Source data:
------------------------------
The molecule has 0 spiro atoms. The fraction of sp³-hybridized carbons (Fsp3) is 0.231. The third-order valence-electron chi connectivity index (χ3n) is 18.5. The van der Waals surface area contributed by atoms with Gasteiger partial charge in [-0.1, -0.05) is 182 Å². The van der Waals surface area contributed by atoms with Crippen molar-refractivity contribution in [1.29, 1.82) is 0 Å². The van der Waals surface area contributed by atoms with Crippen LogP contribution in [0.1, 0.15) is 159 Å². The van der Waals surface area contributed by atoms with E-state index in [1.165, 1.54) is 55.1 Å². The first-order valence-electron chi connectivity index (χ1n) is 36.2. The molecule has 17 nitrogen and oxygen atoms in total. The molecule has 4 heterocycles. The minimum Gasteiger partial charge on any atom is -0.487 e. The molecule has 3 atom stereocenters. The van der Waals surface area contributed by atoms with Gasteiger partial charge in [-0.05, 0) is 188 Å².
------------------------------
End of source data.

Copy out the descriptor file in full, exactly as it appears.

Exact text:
The molecule has 0 spiro atoms. The fraction of sp³-hybridized carbons (Fsp3) is 0.231. The third-order valence-electron chi connectivity index (χ3n) is 18.5. The van der Waals surface area contributed by atoms with Gasteiger partial charge in [-0.1, -0.05) is 182 Å². The van der Waals surface area contributed by atoms with Crippen molar-refractivity contribution in [1.29, 1.82) is 0 Å². The van der Waals surface area contributed by atoms with Crippen LogP contribution in [0.1, 0.15) is 159 Å². The van der Waals surface area contributed by atoms with E-state index in [1.165, 1.54) is 55.1 Å². The first-order valence-electron chi connectivity index (χ1n) is 36.2. The molecule has 17 nitrogen and oxygen atoms in total. The molecule has 4 heterocycles. The minimum Gasteiger partial charge on any atom is -0.487 e. The molecule has 3 atom stereocenters. The van der Waals surface area contributed by atoms with Gasteiger partial charge in [-0.05, 0) is 188 Å².